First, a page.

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Capture Stills and Motion
by Michelle Sieling on Oct 07, 2005
I admit I've never been an early adopter of the latest gadgets. I was the girl still transcribing my college papers on an electronic typewriter when everyone else graduated to the computer. Maybe it's because I'm cheap, but I'd like to tell myself that I am just practical. If I don't need something, I won't go out and buy the newest thing just because it's available.
This applies to my Pentax SLR camera that I received for my 17th birthday. I used it from my classes in beginning photography in high school through photojournalism in college, and haven't switched over to digital yet, even though I know it would make it easier for me to upload the images I took for this article.
Fortunately, I can painlessly bridge the worlds of the past, present and future of film and photography at Adolph Gasser, an institution for anyone who has a passion for the captured image, be it still or motion, manual or digital. When you walk in, you're not overwhelmed with the latest in digital photography, though they do carry that. My little Pentax would feel at home here among the well loved and cared for cameras in the glass display cases. You won't find any other place like it in the city, with three stories full of products and services for the amateur and professional.
There's so much here, it's hard to know where to start. In fact, I could use this whole space to describe the massive amount of inventory (the largest in Northern California), and still not touch upon their range of services.
Unlike most film stores you find these days, Adolph Gasser is still family run and owned. Adolph, along with his son John, is still active in the store's operations. Originally a photographic repair technician, Adolph Gasser opened the store in 1950. The store moved to its current location in the 1970s, a site which was formerly one of the first photography studios in San Francisco. Check out the images lining the wall on the stairs from the street level to the top floor; those were the kind of images that were created back in the 1860s and 1870s in this same building.
Adolph Gasser's three floors are lined with new and used 35mm cameras, medium format, 16mm and 35mm motion picture and video equipment, accessories and supplies.
On the street level, Adolph Gasser provides services such as photo processing, camera sales and rentals. There's an in-house color lab for negative or slide processing (sizes 35mm-6x6) and digital printing on photographic paper. Their labs are staffed by employees that can assist you with C41 and E6 color print developing. They provide EBox prints (electronic digital prints) of 4x6 images for 21 cents each. If you're in a rush, you can process your own images in an instant for 45 cents each.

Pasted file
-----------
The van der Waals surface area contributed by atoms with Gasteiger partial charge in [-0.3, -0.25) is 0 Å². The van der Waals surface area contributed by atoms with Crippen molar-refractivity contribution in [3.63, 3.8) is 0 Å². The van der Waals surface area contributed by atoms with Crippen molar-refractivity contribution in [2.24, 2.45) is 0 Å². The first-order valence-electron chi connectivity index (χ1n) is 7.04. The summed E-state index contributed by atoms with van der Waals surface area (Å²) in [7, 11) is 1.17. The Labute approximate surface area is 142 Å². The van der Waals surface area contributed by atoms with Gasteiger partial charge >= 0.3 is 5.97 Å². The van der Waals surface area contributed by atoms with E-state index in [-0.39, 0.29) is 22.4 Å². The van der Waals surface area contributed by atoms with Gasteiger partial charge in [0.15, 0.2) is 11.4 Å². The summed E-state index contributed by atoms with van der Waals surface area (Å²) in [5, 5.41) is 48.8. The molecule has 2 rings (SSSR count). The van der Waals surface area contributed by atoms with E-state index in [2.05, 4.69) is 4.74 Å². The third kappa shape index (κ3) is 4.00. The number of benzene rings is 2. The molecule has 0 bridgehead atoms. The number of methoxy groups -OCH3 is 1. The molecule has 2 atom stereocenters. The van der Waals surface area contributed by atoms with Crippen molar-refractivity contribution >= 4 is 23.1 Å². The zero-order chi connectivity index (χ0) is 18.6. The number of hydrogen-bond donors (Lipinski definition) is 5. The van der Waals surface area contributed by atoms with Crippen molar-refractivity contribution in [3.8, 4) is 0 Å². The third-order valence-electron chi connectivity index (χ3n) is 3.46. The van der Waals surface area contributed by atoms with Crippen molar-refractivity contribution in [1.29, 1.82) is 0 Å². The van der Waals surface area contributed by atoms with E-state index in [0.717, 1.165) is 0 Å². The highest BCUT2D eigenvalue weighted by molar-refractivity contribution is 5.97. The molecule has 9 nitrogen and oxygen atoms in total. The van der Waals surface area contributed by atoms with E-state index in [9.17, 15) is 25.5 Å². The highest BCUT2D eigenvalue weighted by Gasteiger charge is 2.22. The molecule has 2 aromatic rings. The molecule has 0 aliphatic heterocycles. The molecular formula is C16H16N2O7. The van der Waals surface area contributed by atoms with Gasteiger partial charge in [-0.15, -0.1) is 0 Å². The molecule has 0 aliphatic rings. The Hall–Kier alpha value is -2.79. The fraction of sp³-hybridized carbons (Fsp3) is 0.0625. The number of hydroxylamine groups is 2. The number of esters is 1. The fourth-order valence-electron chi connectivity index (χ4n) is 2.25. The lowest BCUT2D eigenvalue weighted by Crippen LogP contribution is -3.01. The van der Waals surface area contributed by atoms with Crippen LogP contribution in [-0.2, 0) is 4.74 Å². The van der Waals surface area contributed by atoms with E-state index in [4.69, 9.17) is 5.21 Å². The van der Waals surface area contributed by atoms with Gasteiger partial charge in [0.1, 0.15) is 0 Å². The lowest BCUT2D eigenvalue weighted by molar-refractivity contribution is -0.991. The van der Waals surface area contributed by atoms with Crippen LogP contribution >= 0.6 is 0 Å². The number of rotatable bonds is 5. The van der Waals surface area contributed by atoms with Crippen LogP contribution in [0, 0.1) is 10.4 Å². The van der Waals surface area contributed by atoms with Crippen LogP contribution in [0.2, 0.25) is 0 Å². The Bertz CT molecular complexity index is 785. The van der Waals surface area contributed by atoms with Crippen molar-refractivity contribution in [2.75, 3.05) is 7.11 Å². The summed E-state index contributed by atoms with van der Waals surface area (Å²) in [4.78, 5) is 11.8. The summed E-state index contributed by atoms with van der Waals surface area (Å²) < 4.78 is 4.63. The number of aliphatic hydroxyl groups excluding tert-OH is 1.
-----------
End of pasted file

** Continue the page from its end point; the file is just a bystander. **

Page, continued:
New and used digital and manual cameras, lenses, lights, meters, etc. are all for available for purchase on this floor, such as the Canon Digital 5 MEG Powershot SD400 for $399.99 or a SystemPro Lite Tent for $59.99.
Rental equipment includes all still camera formats and video systems, as well as studio and location lighting, including the Nikon CoolPix 5400 for $40.00, a Sony DV Cam for $300.00, or a light meter from Minolta for $10.00.
If your camera isn't producing the types of images you are looking for -- maybe there is a scratch on the lens, or the shutter isn't closing properly -- the technicians downstairs can diagnose and repair all major brands. Film, paper, chemicals and any other supplies you need to develop your images are also stocked downstairs on this level.
The top floor is all about the moving image. You'll find all types of equipment to make a motion picture, including the Super 8 Canon 310XL for $202.00, gaffer's tape for $9.30 a roll, or 10 feet of Comprehensive Video Group power cable for $39.99.
By the way, if you need a passport photo so you can take fantastic travel photos in all of those exotic locations you visit, they can take care of that for you, too (Two photos for $10.00). If you are a starving student, don't forget to bring you ID card for discounts, such as 10% for photo finishing and 2% for processing chemicals.
When it comes to service, be patient. Though it may seem quite quiet in there, they are busy. People come in with detailed questions, and the staff takes their time to answer them carefully. It's not like walking into a box or chain store where the sales people only know enough about the equipment to close the deal. They're always learning new technologies to keep up with changes in the industry, making them a great resource to their customers.
by Michelle Sieling on Oct 07, 2005